Arum, Lords and Ladies 'Marmoratum'

Arum italicum

Family: Araceae (a-RAY-see-ee) (Info)
Genus: Arum (AIR-um) (Info)
Species: italicum (ee-TAL-ih-kum) (Info)
Cultivar: Marmoratum
Additional cultivar information:(aka Pictum)
Synonym:Arum italicum subsp. italicum
Synonym:Arum italicum var. marmoratum



Water Requirements:

Average Water Needs; Water regularly; do not overwater

Sun Exposure:

Sun to Partial Shade

Light Shade


Grown for foliage


Good Fall Color


Foliage Color:

Unknown - Tell us


6-12 in. (15-30 cm)

12-18 in. (30-45 cm)


12-15 in. (30-38 cm)


USDA Zone 5a: to -28.8 C (-20 F)

USDA Zone 5b: to -26.1 C (-15 F)

USDA Zone 6a: to -23.3 C (-10 F)

USDA Zone 6b: to -20.5 C (-5 F)

USDA Zone 7a: to -17.7 C (0 F)

USDA Zone 7b: to -14.9 C (5 F)

USDA Zone 8a: to -12.2 C (10 F)

USDA Zone 8b: to -9.4 C (15 F)

USDA Zone 9a: to -6.6 C (20 F)

USDA Zone 9b: to -3.8 C (25 F)

Where to Grow:

Unknown - Tell us


All parts of plant are poisonous if ingested

Handling plant may cause skin irritation or allergic reaction

Bloom Color:

Pale Green

Bloom Characteristics:

This plant is attractive to bees, butterflies and/or birds

Bloom Size:

Unknown - Tell us

Bloom Time:

Mid Spring

Late Spring/Early Summer

Other details:

May be a noxious weed or invasive

Soil pH requirements:

6.1 to 6.5 (mildly acidic)

6.6 to 7.5 (neutral)

7.6 to 7.8 (mildly alkaline)

Patent Information:


Propagation Methods:

By dividing rhizomes, tubers, corms or bulbs (including offsets)

Seed Collecting:

N/A: plant does not set seed, flowers are sterile, or plants will not come true from seed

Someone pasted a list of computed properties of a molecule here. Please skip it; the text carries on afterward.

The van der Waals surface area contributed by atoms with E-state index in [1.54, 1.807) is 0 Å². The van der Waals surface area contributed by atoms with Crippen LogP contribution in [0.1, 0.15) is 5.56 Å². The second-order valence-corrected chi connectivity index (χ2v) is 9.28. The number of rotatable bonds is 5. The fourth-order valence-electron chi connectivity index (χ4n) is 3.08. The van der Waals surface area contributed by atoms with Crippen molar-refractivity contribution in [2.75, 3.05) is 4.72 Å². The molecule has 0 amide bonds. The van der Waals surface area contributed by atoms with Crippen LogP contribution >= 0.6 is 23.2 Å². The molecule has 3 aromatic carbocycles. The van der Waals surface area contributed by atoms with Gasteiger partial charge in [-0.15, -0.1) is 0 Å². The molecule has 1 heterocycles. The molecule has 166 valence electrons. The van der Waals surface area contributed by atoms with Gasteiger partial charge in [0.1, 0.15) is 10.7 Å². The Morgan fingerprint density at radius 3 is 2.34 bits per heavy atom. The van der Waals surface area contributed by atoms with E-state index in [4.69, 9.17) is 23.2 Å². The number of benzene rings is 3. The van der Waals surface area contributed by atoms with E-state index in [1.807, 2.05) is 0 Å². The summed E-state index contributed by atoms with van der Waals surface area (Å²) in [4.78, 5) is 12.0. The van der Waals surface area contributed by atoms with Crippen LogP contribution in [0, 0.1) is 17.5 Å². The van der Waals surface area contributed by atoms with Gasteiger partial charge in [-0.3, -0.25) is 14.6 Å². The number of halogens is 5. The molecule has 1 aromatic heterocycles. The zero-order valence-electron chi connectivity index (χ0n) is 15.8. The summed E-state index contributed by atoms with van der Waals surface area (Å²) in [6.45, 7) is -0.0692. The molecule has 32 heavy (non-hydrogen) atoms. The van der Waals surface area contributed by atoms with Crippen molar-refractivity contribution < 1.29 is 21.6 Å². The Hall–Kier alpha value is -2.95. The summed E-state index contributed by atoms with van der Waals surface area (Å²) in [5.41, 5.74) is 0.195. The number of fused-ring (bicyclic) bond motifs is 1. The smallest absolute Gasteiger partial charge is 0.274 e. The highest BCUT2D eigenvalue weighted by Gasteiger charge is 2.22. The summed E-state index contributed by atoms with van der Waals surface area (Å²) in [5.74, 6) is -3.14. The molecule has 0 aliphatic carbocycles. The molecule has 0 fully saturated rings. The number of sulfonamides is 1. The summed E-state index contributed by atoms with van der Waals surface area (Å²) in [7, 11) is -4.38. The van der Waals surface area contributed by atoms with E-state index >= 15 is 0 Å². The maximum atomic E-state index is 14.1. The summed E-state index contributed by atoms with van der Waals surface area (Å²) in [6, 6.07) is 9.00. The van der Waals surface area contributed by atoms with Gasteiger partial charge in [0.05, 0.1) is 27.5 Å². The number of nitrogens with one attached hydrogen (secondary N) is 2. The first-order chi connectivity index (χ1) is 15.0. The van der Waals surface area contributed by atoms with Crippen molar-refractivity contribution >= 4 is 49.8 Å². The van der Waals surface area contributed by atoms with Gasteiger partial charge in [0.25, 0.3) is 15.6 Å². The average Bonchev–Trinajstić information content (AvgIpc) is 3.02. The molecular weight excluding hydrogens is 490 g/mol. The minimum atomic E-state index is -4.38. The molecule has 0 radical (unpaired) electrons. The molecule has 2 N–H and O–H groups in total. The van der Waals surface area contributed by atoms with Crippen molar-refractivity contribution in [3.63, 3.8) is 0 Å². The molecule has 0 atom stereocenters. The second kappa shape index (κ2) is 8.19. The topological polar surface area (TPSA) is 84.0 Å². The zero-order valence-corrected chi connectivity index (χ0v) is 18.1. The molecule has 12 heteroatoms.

This plant is said to grow outdoors in the following regions:

Birmingham, Alabama

Calistoga, California

Hayward, California

Knights Landing, California

Sacramento, California

Santa Barbara, California

Clifton, Colorado

Colorado Springs, Colorado

East Haddam, Connecticut

Dover, Delaware

Cordele, Georgia

Suwanee, Georgia

Boise, Idaho

Winnetka, Illinois

Topeka, Kansas

Montegut, Louisiana

Waterford, Michigan

Florence, Mississippi

Butler, Missouri

Helena, Montana

Asheville, North Carolina

Elizabeth City, North Carolina

Pittsboro, North Carolina

Raleigh, North Carolina

Ashland, Ohio

Cleveland, Ohio

Kingston, Oklahoma

Portland, Oregon

Salem, Oregon

Pittsburgh, Pennsylvania

Wilkes Barre, Pennsylvania

Memphis, Tennessee

Livingston, Texas

Jonesville, Virginia

Seattle, Washington

show all

Gardeners' Notes:


On Jan 20, 2016, coriaceous from ROSLINDALE, MA wrote:

A beautiful plant that isn't invasive here in New England. It IS invasive in the southeast and on the west coast, where it's a threat to the environment. It's also been reported to be invasive in the mid-Atlantic states italicum 2012 NCRE...

I've grown it in moist garden soil for over fifteen years, and in that time the clumps have gotten fuller but not much wider. This plant isn't aggressive in my garden, nor has it self-sown. Hardy herbaceous plants with beautiful winter... read more


On Mar 12, 2012, buzz_e_bee from Jonesville, VA wrote:

I have had this plant for many years I enjoy that when there is a deep snow it shows beautifully In my garden :)


On May 3, 2010, MTVineman from Glenwood, MN (Zone 5a) wrote:

This is not an easy plant to grow here in the high Rocky Mtns. But, try, try and succeed I say. So, I did. I now have a beautiful clump of it growing with my 'Mouse Plant' ( another they said wouldn't grow here ) and my Solomons Seal. It looks great all year for me and I especially love the berries in the fall. I'm hoping it will somehow hybridize with our semi-native Jack In The Pulpits. Wishful thinking I am sure but hey....who knows? I've been growing things here in Helena that no one else ever IMAGINED would grow here. I feel blessed and lucky. Seriously, it's called being experimental and trying. I highly recommend Arum italicum. Whether it's the plain green leafed one or the variegated Marmoratum one. All Arums are fabulous in my book and welcome in my gardens anytime!


On Apr 4, 2003, Baa wrote:

A striking cultivar of Arum italicum.

Bears deep green, glossy leaves, covered in cream veins. Bears a large, pale green to almost cream spathe in mid spring, followed later in the year by spikes of red-orange berries that birds love. Leaves die back by mid summer.

Flowers mainly in April

Loves a moist, humus rich soil in light shade during spring but prefers a dry summer dormancy.

Excellent woodland garden plant but can be invasive in some regions.